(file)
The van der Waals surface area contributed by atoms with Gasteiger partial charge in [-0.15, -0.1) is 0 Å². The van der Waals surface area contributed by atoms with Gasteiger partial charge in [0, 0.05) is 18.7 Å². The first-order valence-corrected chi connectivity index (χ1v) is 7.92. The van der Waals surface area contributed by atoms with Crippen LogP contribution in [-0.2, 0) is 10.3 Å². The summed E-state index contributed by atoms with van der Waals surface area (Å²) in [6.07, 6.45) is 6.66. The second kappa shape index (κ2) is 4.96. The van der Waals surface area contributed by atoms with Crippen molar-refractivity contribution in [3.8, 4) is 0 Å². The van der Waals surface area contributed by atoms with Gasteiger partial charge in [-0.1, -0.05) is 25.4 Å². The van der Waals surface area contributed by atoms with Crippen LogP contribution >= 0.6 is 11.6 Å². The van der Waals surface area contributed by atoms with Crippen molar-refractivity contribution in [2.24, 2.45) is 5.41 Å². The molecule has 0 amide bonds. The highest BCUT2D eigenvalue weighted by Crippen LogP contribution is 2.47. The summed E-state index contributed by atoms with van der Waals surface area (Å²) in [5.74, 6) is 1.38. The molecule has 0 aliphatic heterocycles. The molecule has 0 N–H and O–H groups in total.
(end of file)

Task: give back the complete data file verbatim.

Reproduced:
The van der Waals surface area contributed by atoms with Gasteiger partial charge in [-0.15, -0.1) is 0 Å². The van der Waals surface area contributed by atoms with Gasteiger partial charge in [0, 0.05) is 18.7 Å². The first-order valence-corrected chi connectivity index (χ1v) is 7.92. The van der Waals surface area contributed by atoms with Crippen LogP contribution in [-0.2, 0) is 10.3 Å². The summed E-state index contributed by atoms with van der Waals surface area (Å²) in [6.07, 6.45) is 6.66. The second kappa shape index (κ2) is 4.96. The van der Waals surface area contributed by atoms with Crippen molar-refractivity contribution in [3.8, 4) is 0 Å². The van der Waals surface area contributed by atoms with Gasteiger partial charge in [-0.1, -0.05) is 25.4 Å². The van der Waals surface area contributed by atoms with Crippen LogP contribution >= 0.6 is 11.6 Å². The van der Waals surface area contributed by atoms with Crippen molar-refractivity contribution in [2.24, 2.45) is 5.41 Å². The molecule has 0 amide bonds. The highest BCUT2D eigenvalue weighted by Crippen LogP contribution is 2.47. The summed E-state index contributed by atoms with van der Waals surface area (Å²) in [5.74, 6) is 1.38. The molecule has 0 aliphatic heterocycles. The molecule has 0 N–H and O–H groups in total.